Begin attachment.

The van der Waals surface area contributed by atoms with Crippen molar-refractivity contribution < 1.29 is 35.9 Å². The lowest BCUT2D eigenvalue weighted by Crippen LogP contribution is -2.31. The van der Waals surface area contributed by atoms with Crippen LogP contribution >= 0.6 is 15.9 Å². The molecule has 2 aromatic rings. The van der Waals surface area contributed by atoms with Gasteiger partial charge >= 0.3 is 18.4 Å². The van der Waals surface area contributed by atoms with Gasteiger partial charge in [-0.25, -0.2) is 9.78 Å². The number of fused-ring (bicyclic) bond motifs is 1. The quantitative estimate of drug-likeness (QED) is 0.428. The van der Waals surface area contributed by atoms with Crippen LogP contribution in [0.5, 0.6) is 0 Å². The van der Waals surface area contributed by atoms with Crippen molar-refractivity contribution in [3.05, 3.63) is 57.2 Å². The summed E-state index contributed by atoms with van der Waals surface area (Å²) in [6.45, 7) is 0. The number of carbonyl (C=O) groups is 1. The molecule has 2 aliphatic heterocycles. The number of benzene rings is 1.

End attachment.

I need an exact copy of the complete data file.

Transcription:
The van der Waals surface area contributed by atoms with Crippen molar-refractivity contribution < 1.29 is 35.9 Å². The lowest BCUT2D eigenvalue weighted by Crippen LogP contribution is -2.31. The van der Waals surface area contributed by atoms with Crippen LogP contribution >= 0.6 is 15.9 Å². The molecule has 2 aromatic rings. The van der Waals surface area contributed by atoms with Gasteiger partial charge >= 0.3 is 18.4 Å². The van der Waals surface area contributed by atoms with Gasteiger partial charge in [-0.25, -0.2) is 9.78 Å². The number of fused-ring (bicyclic) bond motifs is 1. The quantitative estimate of drug-likeness (QED) is 0.428. The van der Waals surface area contributed by atoms with Crippen LogP contribution in [0.5, 0.6) is 0 Å². The van der Waals surface area contributed by atoms with Crippen molar-refractivity contribution in [3.05, 3.63) is 57.2 Å². The summed E-state index contributed by atoms with van der Waals surface area (Å²) in [6.45, 7) is 0. The number of carbonyl (C=O) groups is 1. The molecule has 2 aliphatic heterocycles. The number of benzene rings is 1.